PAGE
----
image file: c9sc00084d-f1.tif
Fig. 1 (A) SEM, (B) TEM, and (C) AFM images, and (D) size distribution of the TPE NCs.

Furthermore, the crystallographic structure of TPE NCs was confirmed to be monoclinic by X-ray diffraction (XRD). As displayed in Fig. 2A, the peaks of TPE NCs (curve a) perfectly correspond to the peak of the standard PDF card (curve b) of the TPE crystal (CCDC code TPHETY), which is consistent with the previous literature.26 Meanwhile, the predicted structure of TPE NCs is simulated in Fig. 2B, and the formation of an ordered monoclinic crystal structure is attributed to the aromatic stacking interactions among the TPE molecules (Fig. 2C).


image file: c9sc00084d-f2.tif
Fig. 2 (A) XRD patterns of (a) the TPE NCs and (b) the standard PDF card of the TPE crystal, (B) the predicted morphology of TPE crystals, and (C) the predicted interaction between the two TPE molecules represented in different colors.

Spectral characteristics of the TPE NCs

The optical properties of TPE NCs were measured by UV-vis absorption, photoluminescence (PL) and ECL spectra, respectively. As depicted in Fig. S1, a distinct absorption peak of TPE dissolved in tetrahydrofuran (THF) is observed at 308 nm (curve a). However, the UV-vis absorption peak of TPE NCs (curve b) is red-shifted to 380 nm, which indicates that the TPE NCs aggregated in solution with the help of BSA. As depicted in Fig. 3A, the PL excitation peaks of TPE NCs are at 371 nm and 387 nm, and the maximum PL emission peak is located at 440 nm. Under the excitation light of 488 nm, the TPE NCs emitted strong blue fluorescence, and the morphology and size of TPE NCs in the fluorescence microscopic image (Fig. 3B) were in accordance with those of TPE NCs in the TEM image. Interestingly, the ECL spectra of individual TPE molecules in acetonitrile by spectral accumulation displayed an ECL emission peak (600 nm) and a weak shoulder ECL peak (440 nm) which is in accordance with the PL spectra (Fig. 3C), originating from the dimers and monomers of the TPE molecule, respectively.27 However, an intense NIR ECL emission peak (678 nm) of the TPE NCs was obtained in the presence of TEA via ECL spectral analysis (Fig. 3D–F), exhibiting a significant red shift (Δλ = 238 nm) compared with the PL spectra. In addition, the electroluminescence (EL) emission peak of the TPE film (Fig. S2) was measured at 442 nm (basically consistent with the PL spectra) with an exciplex emission of 492 nm, which demonstrated that both the luminescence mechanisms of PL and EL are different from that of ECL in TPE NCs. In order to further investigate the large red shift of ECL spectra, the energy levels of TPE NCs were evaluated using the cyclic voltammogram (CV) of the TPE NCs modified GCE in 0.1 M Bu4NBF4 acetonitrile solution bubbled with N2 for 30 min (Fig. S3A). During the anodic scan, an oxidation wave with an onset potential of 0.995 V vs. Ag/Ag+ was obtained, while the reduction wave was detected at −0.705 V. Accordingly, the valence band (VB) and conduction band (CB) were calculated to be −5.40 eV and −3.54 eV, respectively, and the energy gap was estimated to be approximately 1.86 eV, which is far less than the energy gap (3.04 eV) calculated from the lowest exciton absorption peak of TPE NCs at 408 nm by UV-vis diffuse reflectance spectra (DRS) (Fig. S3B). Simultaneously, the emission state energy of TPE NCs was calculated to be 2.82 eV from the PL spectra by ES (eV) = 1240/λ (nm), which is very approximate to the optical energy gap (3.04 eV). It is speculated that the electron injected into the surface trap of TPE NCs28 results in a relatively small energy gap via the ECL route to produce a red-shifted wavelength, which is different from the PL mechanisms originating from the nuclear band gap pathway. Therefore, the NIR ECL mechanism of TPE NCs was attributed to the higher conjugation degree of the aggregation of TPE molecules in TPE NCs and the surface states of TPE NCs via the ECL route.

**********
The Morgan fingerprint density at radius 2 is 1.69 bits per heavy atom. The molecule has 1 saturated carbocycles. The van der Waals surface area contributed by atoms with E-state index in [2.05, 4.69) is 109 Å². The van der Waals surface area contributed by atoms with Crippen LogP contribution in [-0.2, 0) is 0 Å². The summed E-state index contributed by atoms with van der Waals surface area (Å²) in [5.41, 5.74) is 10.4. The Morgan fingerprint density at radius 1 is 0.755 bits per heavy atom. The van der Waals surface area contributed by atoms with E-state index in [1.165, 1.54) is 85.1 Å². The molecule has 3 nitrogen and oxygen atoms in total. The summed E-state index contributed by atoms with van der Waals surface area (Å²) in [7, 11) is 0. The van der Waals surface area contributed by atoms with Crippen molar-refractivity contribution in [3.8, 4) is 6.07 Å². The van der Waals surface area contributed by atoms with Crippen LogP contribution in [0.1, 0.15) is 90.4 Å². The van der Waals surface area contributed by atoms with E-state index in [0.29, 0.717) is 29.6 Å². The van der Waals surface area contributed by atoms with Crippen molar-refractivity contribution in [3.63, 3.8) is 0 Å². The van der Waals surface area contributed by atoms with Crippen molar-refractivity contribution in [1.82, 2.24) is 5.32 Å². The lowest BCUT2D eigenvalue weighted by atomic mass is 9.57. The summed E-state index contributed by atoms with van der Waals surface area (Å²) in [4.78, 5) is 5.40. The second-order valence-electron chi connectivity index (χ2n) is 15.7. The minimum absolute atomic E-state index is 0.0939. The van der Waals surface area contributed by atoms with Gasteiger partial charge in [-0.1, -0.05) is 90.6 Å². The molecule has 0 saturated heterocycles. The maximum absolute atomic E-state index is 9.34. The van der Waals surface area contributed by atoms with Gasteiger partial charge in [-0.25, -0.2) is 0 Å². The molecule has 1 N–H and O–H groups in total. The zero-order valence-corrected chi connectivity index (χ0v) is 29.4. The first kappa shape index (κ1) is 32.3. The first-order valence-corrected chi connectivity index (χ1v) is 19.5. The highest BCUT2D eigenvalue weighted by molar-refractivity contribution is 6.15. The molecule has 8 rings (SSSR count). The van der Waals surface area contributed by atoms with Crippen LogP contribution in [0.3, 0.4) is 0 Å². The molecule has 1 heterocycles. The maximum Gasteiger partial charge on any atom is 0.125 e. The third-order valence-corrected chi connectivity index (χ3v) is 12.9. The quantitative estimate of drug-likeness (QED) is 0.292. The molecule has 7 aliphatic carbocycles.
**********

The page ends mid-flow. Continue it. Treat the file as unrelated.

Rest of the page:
image file: c9sc00084d-f3.tif
Fig. 3 (A) Normalized PL excitation spectra and PL emission spectra of TPE NCs in PBS solution. (B) Fluorescence microscopy image of TPE NCs. (C) The ECL spectra of individual TPE molecules in acetonitrile with TEA as a coreactant. (D) The ECL–potential curve of TPE NCs. The inset of (D) the 2D ECL spectra of TPE NCs in PBS solution with TEA as a coreactant. The ECL–potential–wavelength of TPE NCs via a 3D surface image (E) and 3D heat map image (F).